Park City in 2011 | ParkRecord.com

Park City in 2011

Gina Barker, The Park Record

The past year may have had its bumps and bruises when it came to the economy, ranging from riots to unemployment woes and everywhere in between. But in Summit County, 2011 was much smoother sailing compared to recent years.

Anita Lewis, the assistant county manager, said the county had a mixed year that ended better than it began. While it may have begun with shortcomings in the budget that led to layoffs and cutbacks in programs, by year’s end optimism was high.

"From what I’ve been told, it seems that things are looking brighter," Lewis said. "2012 looks to be a better year for the county."

When the county first learned the budget was in the negative, it was a hard lump to swallow, the first deficit for the county in 22 years.

"It was a shock for us," she said. "We had to tighten out belts as many other entities around us did. We were all in the same boat."

Summit County sales tax revenues were high, meaning there were plenty of people visiting, she said. Property tax collection stayed at a 93 percent collection rate in 2011.

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"Summit County is fortunate with tourism," Lewis said. "When you talk to other counties and hear about their pains and how the economy hurt them, we realize we are still very fortunate."

Despite a rough lead into the year, Utah as a whole is beginning to bounce back from the recession, said Zions Bank economist Jeff Thredgold. Over 2009 and 2010, roughly 80,000 jobs were lost, Thredgold said. But 30,000 jobs were added in 2011, putting Utah at the No. 3 position nationwide for job growth.

According to the Bureau of Labor Statistics, Summit County, which has an unemployment rate of 6.3 percent, is lower than the rest of Utah, which is at 7 percent, sheltering the state in many ways, Thredgold said. Compared nationally, the county falls almost two percentage points below the national average.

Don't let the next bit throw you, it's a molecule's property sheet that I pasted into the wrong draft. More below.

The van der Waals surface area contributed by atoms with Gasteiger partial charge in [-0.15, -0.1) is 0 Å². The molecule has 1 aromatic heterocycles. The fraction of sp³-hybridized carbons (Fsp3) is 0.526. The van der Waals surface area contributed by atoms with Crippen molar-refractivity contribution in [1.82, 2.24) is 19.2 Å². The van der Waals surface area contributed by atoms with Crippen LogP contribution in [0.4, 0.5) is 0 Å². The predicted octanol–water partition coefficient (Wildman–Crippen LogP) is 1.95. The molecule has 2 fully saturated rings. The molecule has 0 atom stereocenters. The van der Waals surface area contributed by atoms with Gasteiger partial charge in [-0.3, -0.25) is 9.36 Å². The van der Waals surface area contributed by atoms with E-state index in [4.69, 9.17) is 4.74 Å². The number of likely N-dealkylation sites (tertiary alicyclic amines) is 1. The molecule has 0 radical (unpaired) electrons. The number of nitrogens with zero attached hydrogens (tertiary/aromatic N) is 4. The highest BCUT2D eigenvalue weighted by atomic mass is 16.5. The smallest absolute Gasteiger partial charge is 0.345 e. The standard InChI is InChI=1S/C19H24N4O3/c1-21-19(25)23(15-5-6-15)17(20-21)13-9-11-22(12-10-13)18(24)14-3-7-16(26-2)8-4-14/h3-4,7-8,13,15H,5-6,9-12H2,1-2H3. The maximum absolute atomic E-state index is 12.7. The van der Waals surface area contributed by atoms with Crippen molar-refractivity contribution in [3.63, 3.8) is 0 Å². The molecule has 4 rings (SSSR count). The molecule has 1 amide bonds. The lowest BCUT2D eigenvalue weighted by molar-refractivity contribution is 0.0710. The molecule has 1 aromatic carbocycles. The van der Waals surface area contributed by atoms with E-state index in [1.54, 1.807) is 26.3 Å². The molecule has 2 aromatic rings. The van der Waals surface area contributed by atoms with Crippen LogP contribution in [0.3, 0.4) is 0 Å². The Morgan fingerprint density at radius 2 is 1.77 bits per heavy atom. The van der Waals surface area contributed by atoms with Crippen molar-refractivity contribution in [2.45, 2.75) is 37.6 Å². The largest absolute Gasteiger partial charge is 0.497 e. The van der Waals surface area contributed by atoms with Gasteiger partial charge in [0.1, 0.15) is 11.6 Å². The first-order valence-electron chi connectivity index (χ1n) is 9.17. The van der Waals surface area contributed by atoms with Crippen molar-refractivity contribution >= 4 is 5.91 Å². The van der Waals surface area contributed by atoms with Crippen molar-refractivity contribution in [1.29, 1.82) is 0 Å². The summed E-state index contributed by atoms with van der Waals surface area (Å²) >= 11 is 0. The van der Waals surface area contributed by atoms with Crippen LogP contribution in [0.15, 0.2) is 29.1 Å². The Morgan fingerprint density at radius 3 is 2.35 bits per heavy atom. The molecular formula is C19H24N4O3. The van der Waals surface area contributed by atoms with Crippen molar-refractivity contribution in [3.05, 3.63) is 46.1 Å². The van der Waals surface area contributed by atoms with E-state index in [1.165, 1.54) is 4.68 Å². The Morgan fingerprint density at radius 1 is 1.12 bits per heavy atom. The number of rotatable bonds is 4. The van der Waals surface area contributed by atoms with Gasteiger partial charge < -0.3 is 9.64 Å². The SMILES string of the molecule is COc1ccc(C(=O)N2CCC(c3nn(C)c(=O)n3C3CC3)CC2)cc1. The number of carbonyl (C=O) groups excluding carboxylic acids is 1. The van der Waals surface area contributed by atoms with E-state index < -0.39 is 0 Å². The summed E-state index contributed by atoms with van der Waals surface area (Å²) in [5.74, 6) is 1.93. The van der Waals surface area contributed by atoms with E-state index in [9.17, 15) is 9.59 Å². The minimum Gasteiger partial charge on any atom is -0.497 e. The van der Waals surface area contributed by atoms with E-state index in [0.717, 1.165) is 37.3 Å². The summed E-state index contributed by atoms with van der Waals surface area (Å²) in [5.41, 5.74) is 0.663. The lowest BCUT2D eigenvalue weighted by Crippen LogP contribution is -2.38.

"Utah’s recovery was decent," Thredgold said, "especially compared to all the other states. Next year, I expect more of the same."

For Tom Bakaly, the Park City Manager, the last winter season was what kept Summit County healthy this year. Sales tax revenues increased in 2011, proof that tourism was rising even in a recovering economy.

"Since more of our budget and finance is based on tourism, it was a better year for us," Bakaly said.

Bakaly said the bad economy was still present in Park City, but with heavy snowfall came more reservations and more tourism dollars.

"I think it’s going to be a good year coming up," Bakaly said, "but it needs to snow. Seventy percent of revenue comes from tourism, and a majority of tourism comes in the winter time."

Even though snowfall for the current season has been on the slow side, Bakaly remembers past years where things worked out even with last-minute snow.

"It’s important to keep everything in perspective," he said. "Even in our worst years in 2008 and 2009, we had the highest sales taxes ever."

"We’ve had incredible growth, and we hope that can continue," Bakaly added, "but we haven’t been dependent on continued growth to stay afloat."

Assistant County Manager Lewis said the county is trying to find ways to keep tourism spending in the area. The recently formed Economic Development Committee is all about bringing revenue in to the county. For six months the committee looked at different processes and procedures, whether or not there were obstacles prohibiting new business.

"We want to attract new businesses, but we also want to keep businesses that are already here," Lewis said. "I’m excited for 2012. I think we’ll have a good year and get some things accomplished."

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